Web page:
If all goes according to plan, the West Indies Cricket Board could soon include some of the legends of the game in its development programmes on a much greater scale.
That was the word today from president of the West Indies Cricket Board Dr. Julian Hunte as he and WICB chief executive officer, Michael Muirhead, toured the Cricket Legends of Barbados Museum on Fontabelle, St Michael.
Hunte noted that the International Cricket Council was donating $3 million to assist the board with its training programmes as part of the five-year strategic development plan. Hunte told the gathering of cricketing giants that included Sir Garry Sobers, Sir Wes Hall, Seymour Nurse and Charlie Griffith among others, that a formal meeting would be set up with the legends to determine how they could best fit into the strategic plan.
“It is an important aspect of our work, going forward. We need to bring everything together. We need continuity in our cricket. We cannot have a breakdown every time some new administrator comes around,” he said, underscoring the need for past cricketers to be part of the link with the present and the future.
Muirhead suggested that the West Indies cricket brand was being undersold and it was an area in which he intended to focus. The newly-appointed administrator said the WICB would be looking to collaborate with the Legends of Barbados to better merchandise aspects of West Indies cricket.
Former Barbados spinner Rawle Brancker impressed upon both Hunte and Muirhead that there was a need to replicate the concept of the Legends of Barbados Museum throughout the Caribbean.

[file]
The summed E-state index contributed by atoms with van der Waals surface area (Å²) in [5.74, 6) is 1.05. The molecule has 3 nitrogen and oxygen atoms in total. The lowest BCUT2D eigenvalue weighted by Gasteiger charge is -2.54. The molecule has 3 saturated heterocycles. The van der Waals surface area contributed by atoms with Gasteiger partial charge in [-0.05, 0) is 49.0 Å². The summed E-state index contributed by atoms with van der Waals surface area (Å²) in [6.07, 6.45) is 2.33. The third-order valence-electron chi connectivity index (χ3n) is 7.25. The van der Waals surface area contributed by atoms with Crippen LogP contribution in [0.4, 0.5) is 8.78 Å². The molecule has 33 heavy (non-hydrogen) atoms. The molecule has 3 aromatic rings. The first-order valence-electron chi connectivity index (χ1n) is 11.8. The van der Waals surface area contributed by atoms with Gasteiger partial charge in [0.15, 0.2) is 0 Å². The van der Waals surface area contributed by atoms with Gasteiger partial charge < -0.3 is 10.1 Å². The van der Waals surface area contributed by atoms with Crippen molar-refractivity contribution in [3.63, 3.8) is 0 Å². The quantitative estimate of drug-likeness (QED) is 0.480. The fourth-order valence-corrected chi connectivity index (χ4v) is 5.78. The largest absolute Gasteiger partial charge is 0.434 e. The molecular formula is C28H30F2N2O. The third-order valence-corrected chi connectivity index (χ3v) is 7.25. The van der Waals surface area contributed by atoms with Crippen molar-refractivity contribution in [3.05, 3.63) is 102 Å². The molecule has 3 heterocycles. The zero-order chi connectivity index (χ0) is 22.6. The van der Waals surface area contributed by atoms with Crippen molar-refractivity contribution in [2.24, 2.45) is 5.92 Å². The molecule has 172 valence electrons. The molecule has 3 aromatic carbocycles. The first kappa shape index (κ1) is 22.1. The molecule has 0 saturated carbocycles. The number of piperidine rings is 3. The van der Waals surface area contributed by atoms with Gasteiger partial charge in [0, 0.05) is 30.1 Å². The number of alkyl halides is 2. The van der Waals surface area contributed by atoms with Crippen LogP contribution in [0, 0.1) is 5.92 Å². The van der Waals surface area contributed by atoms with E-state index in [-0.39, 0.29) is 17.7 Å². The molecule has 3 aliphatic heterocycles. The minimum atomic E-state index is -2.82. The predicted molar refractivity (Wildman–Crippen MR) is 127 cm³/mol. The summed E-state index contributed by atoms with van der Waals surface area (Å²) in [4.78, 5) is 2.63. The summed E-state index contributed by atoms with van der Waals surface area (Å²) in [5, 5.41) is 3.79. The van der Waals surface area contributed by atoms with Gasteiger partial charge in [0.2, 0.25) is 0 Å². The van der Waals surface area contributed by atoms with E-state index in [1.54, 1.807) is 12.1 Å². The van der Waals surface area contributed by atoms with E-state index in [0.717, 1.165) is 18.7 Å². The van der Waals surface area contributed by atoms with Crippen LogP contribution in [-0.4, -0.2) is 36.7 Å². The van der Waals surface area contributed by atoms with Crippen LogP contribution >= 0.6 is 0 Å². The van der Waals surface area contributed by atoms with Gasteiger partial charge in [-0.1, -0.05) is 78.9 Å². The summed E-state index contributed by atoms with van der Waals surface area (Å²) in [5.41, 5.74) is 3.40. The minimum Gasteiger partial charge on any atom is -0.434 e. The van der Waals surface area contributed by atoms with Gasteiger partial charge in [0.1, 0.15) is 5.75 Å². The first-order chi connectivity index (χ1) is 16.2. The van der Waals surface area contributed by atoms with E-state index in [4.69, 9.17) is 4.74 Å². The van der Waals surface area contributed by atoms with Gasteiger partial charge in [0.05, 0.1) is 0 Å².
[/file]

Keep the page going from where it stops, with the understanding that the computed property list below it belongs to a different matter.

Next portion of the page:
Brancker said the Legends of Barbados had a board headed by Sir David Simmons and consisted of other persons with the capabilities of assisting the WICB and the other regional territories in making the concept a reality throughout the region.
He said the Legends had been trying over the last five years to explain to the Barbados Cricket Association the role they could play in assisting with the development of the game in Barbados and across the region.
The former Empire stalwart who toured England with the West Indies team in 1966, said cricket was an industry and indeed should be the biggest industry in the Caribbean. He pointed to football in Brazil as a sport that was a major industry in that South American nation.
“We should be marketing the game. We are not involved in coaching cricket around the world,” he said, noting that there were teams in the United States which were employing Pakistanis and Indians to coach the game and there were no West Indian involvement.
Ready to assist
Brancker said the Legends stood ready to assist the WICB.
During the morning session Sir Wes took the WICB officials on a guided tour of the facility, where they inspected several pieces of merchandise, memorabilia, photographs, documents, cricket CDs and other items, including a hall dedicated to the life story of national hero Sir Garry Sobers .
Sir Wes said that in addition to the items present that within the next two weeks other exhibits would be made available to the public.
During a chat in the boardroom former West Indies opener Desmond Haynes urged the WICB hierarchy to ensure that young and upcoming cricketers be assisted in learning the West Indian story and identifying with those who had made the game in the Caribbean the great product that it was.
He stressed that he was not suggesting that people outside the region had nothing to offer the Caribbean with respect to advancing the game, but noted that in the final analysis West Indies cricket belonged to West Indians and those who had played a part in its development should not be side-stepped.
Haynes pointed to the fact that currently at the University of the West Indies’ High Performance Centre, none of the legends was involved in the programme in a really meaningful way.
Muirhead said he felt humbled to be in the presence of the gathering and promised that the board would be drawing from their expertise as part of the way forward. (WG)